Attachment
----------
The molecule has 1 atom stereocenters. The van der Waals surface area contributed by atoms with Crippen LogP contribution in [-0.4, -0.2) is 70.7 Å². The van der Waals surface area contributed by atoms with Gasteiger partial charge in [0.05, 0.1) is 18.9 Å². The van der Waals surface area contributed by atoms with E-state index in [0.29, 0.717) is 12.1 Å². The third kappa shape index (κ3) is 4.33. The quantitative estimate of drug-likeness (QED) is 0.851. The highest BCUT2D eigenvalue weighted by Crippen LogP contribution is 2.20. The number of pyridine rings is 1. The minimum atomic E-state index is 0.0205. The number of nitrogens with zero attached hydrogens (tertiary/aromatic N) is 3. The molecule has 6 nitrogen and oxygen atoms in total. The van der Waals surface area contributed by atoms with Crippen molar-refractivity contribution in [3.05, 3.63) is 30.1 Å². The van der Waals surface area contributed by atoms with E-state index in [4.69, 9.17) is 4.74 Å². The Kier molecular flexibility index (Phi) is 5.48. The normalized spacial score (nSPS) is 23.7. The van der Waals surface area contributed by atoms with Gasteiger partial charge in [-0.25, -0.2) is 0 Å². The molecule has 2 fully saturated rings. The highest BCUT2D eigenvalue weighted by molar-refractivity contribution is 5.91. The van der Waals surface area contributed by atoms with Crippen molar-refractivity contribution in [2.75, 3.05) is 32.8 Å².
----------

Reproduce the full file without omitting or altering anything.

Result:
The molecule has 1 atom stereocenters. The van der Waals surface area contributed by atoms with Crippen LogP contribution in [-0.4, -0.2) is 70.7 Å². The van der Waals surface area contributed by atoms with Gasteiger partial charge in [0.05, 0.1) is 18.9 Å². The van der Waals surface area contributed by atoms with E-state index in [0.29, 0.717) is 12.1 Å². The third kappa shape index (κ3) is 4.33. The quantitative estimate of drug-likeness (QED) is 0.851. The highest BCUT2D eigenvalue weighted by Crippen LogP contribution is 2.20. The number of pyridine rings is 1. The minimum atomic E-state index is 0.0205. The number of nitrogens with zero attached hydrogens (tertiary/aromatic N) is 3. The molecule has 6 nitrogen and oxygen atoms in total. The van der Waals surface area contributed by atoms with Crippen molar-refractivity contribution in [3.05, 3.63) is 30.1 Å². The van der Waals surface area contributed by atoms with E-state index in [4.69, 9.17) is 4.74 Å². The Kier molecular flexibility index (Phi) is 5.48. The normalized spacial score (nSPS) is 23.7. The van der Waals surface area contributed by atoms with Gasteiger partial charge in [-0.25, -0.2) is 0 Å². The molecule has 2 fully saturated rings. The highest BCUT2D eigenvalue weighted by molar-refractivity contribution is 5.91. The van der Waals surface area contributed by atoms with Crippen molar-refractivity contribution in [2.75, 3.05) is 32.8 Å².